Standard & Poor’s has cut the investment firm controlled by billionaire Carl Icahn to junk status.
Icahn Enterprises, or IEP, which handles Icahn’s money, saw its unsecured debt rating fall to “BB+” from “BBB-.”
“The downgrade reflects IEP’s elevated LTV [loan to value] ratio, which we now expect to remain between 45%-60% over the next 12 months,” S&P Global Ratings credit analyst Clayton Montgomery said Tuesday.
The agency said that most of IEP’s problems came from the deterioration of its portfolio (especially with positions like CVR Energy and Federal-Mogul) and its general lack of cash.
“We estimate that after quarter-end through May 13, 2016, IEP’s large publicly traded positions declined by approximately $600 million, which would result in an LTV ratio of about 53%, holding all else equal,” S&P’s release said.
S&P had warned in February that this may happen. Back then, the agency said IEP could probably sell the Fontainebleau resort in Las Vegas to raise some cash, which it reportedly started trying to do at the end of last year.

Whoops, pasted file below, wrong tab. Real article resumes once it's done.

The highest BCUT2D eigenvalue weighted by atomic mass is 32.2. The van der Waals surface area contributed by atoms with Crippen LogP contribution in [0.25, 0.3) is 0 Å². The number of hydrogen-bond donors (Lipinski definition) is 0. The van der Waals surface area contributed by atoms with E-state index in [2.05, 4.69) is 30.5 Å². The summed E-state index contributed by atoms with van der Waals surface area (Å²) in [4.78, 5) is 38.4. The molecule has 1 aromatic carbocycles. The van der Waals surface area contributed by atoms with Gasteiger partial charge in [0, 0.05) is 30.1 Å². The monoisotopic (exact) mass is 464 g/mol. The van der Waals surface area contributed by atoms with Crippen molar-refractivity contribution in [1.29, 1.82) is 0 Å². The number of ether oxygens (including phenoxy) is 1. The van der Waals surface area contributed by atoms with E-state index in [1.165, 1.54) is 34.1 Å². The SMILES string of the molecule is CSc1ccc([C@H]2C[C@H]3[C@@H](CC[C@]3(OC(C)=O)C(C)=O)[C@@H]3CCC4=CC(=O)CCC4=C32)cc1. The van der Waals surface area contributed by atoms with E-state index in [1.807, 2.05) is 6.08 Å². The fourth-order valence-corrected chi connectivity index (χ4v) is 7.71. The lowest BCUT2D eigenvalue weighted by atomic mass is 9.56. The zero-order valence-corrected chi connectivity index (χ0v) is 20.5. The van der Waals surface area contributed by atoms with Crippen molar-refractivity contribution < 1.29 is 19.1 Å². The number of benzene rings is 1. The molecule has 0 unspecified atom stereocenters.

But even then, things were going to be tough.
“However, given the magnitude of the decline in the portfolio, this will likely not improve the company’s LTV ratio to back below the 45% threshold,” S&P said in February.
“Furthermore, we believe that the firm may redeploy those proceeds back into investments, which would be less beneficial to the firm’s LTV ratio than if management kept proceeds in cash. We net all of Icahn’s cash against debt in our leverage calculation.”
In other words, S&P was worried that even if Icahn did get the cash, he’d spend it.
NOW WATCH: Money & Markets videos
Business Insider Emails & Alerts
Site highlights each day to your inbox.